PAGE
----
By Patrick Musira
in Victoria Falls, Zimbabwe
Anybody who can solve problems of water will be worthy of two Nobel Prizes – one for peace and one for science.
The above remark by former United States president John F. Kennedy poignantly captures the current reality as people across the world grapple with a looming water crisis, says Professor Andras Szollosi-Nagy, rector of UNESCO-IHE Institute for Water Education, adding: “The challendge is to put water in the minds of people!”
Speaking during the opening session of the 11th WaterNet Water Research Fund for Southern Africa / Global Water Partnership symposium underway in the tourist resort towen of Victoria Falls Prof Szollosi said: “The world has entered an era of growing crises encapsulated in the three Ps – population, pollution and poverty – becoming more frequent and more severer.
Is it true a water crisis is looming?
“Yes!” he categorically declares, explaining to the conference that the world must now wake up to the current reality to address and manage the above three global change drivers to save the world from disaster.
“Population is the most important change driver and we need to act fast!” he said, underlining that exponential growth in popoulations and urban growth means more pressure on demand for water resources and supplies.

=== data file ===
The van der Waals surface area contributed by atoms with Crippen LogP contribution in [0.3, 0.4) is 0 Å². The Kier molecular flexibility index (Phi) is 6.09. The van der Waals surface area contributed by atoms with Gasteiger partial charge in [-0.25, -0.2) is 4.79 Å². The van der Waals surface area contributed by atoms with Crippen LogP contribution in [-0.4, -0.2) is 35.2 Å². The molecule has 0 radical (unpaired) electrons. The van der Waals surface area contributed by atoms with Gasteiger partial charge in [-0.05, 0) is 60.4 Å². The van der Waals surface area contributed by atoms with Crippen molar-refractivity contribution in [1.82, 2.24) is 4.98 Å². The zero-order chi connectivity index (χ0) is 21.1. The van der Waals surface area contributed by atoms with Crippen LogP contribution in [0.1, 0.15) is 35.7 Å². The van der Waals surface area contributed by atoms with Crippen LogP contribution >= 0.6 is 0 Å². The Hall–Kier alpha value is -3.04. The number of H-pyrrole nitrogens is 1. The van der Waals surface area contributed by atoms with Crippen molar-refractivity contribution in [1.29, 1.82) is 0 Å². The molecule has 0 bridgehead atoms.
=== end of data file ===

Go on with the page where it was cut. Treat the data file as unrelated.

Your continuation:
Pointing out that water is a political issue, Prof Szollosi-Nagy called for accountability and good governance from local authorities, national governments and international funding agencies.
“It may be local or regional but the water crises have global dimensions!” he said.
Amplifying the effects of population growth, SADC’s WaterNet professorial chair in Integrated Water Resources Management at the University of Zimbabwe, Prof Innocent Nhapi, explained that the water challenges are going to be critical in the success or failure to attain the Millennium Development Goals.
“When people move into urban centres, it means more pressure on supply and quality of water resouces while for the rural areas and agriculture sector this means we have to produce more food to feed the urban population,” he explained.
“In Africa and the SADC sub-region, the growth of urban populations means the growth of slums – and these present their own challenges in terms of water supplies, water quality, sanitation and hygiene and food,” he said.
Where is this water going to come from? What is our future? How are we going to feed these people?
“How we are going to answer the above questions is going to be critical in the fight to attain the MDGs,” he said.